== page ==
Deportation of seven men marks the first time the government acted on its threat to send back illegal immigrants
India hands over Rohingya immigrants to Myanmar
India deported a group of Rohingya on Thursday in the first such move since the government promised last year to identify and deport illegal immigrants including members of the persecuted Myanmar ethnic minority.
Seven Rohingya men were handed over to Myanmar authorities at the border on Thursday morning after being held in a detention centre in Assam since 2012 for illegal entry into India.
The Supreme Court rejected a plea against their deportation during a hearing on Wednesday of another petition against the government's plans to send back Rohingya immigrants. The judges said they did not want to "interfere with the decision” after a government lawyer told the court that Myanmar had already recognised the seven Rohingya men as citizens.
There are estimated 40,000 Rohingya living in India after fleeing persecution in Myanmar over the past decade, but only about 16,500 are registered with the United Nations' refugee agency. Neighbouring Bangladesh took in about 700,000 Rohingya refugees late last year after Myanmar's military launched a crackdown against the minority in August.
The following month, Indian Prime Minister Narendra Modi’s government called the Rohingya “a threat to national security” and said they would be deported.
In response, two Rohingya men filed a petition with the Supreme Court, arguing that the government’s decision to deport members of the community violated international human rights conventions.
In an affidavit filed with the court, the government alleged that many Rohingya “figure in the suspected sinister designs” of militant groups in Pakistan and elsewhere which were trying to spark “communal and sectarian violence in sensitive areas of the country”.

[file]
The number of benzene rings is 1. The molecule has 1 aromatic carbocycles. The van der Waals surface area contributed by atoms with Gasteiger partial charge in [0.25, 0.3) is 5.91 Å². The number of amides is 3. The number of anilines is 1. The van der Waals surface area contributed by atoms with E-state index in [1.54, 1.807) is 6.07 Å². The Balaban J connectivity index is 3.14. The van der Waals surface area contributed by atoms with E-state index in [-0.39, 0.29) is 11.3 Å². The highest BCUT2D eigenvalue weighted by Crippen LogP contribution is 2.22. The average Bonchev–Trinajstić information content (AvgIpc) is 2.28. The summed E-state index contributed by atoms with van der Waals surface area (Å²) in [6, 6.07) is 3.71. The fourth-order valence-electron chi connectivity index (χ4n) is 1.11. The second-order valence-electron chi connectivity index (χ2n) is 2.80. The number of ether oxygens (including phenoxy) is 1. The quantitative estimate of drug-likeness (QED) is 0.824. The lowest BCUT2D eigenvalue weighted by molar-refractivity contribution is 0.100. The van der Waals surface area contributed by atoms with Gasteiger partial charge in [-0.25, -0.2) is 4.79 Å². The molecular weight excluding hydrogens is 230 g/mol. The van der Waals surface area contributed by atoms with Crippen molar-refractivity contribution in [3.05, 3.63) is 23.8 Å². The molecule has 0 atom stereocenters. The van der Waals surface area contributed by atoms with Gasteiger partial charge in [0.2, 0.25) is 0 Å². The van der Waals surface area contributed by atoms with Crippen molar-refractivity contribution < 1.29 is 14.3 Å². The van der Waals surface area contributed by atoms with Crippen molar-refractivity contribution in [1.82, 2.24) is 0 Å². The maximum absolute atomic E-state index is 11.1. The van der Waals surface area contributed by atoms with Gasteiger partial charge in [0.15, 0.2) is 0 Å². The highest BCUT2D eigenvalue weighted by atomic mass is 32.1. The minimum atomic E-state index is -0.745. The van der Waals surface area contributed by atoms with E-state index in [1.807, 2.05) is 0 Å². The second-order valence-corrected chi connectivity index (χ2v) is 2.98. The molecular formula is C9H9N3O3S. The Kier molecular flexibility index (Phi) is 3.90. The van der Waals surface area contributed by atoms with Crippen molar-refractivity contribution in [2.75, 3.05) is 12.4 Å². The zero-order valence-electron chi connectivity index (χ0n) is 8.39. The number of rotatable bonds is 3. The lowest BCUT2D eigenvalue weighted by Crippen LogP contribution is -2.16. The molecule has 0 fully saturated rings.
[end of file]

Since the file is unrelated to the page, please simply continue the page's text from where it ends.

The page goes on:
The government also argued that the Rohingya would eat into India’s valuable resources, depriving legitimate citizens “of their legitimate share in the employment sector, subsidised housing, medical and educational facilities”.
Although the Supreme Court has not yet decided on the petition, the government has signalled that it intends to continue with its deportation plans. On October 1, Home Minister Rajnath Singh said that state governments had been instructed to collect the biometric details of Rohingya living within their borders, presumably to make deportation a smoother process.
India’s deportation of Rohingya on Thursday drew fire from the UN’s special rapporteur on racism, E Tendayi Achiume, who said it amounted to “a flagrant denial of their right to protection”.
In a statement, Ms Achiume said she was also “appalled” at the long duration of their detention, calling it “inhuman and degrading treatment”.
“We urge the government of India to abide by the international norms … and protect the rights of asylum seekers and refugees, including Rohingyas,” she said.
The UN refugee agency says conditions in Myanmar's Rakhine state, where most Rohingya lived, are not safe for their return.
Returning people to a place where they risk persecution, known as refoulement, is prohibited under the UN's 1951 Refugee Convention. India argues that since it never signed the treaty, it is under no obligation to abide by its principles.
But Nafees Ahmad, a professor of law at South Asian University in New Delhi, said that India is a signatory of other international treaties and conventions that would also bar refoulement.
“Even under the Indian constitution, courts have said in the past that refugees, aliens and foreigners have a right to life and personal liberty when they are within our country,” Mr Ahmad said.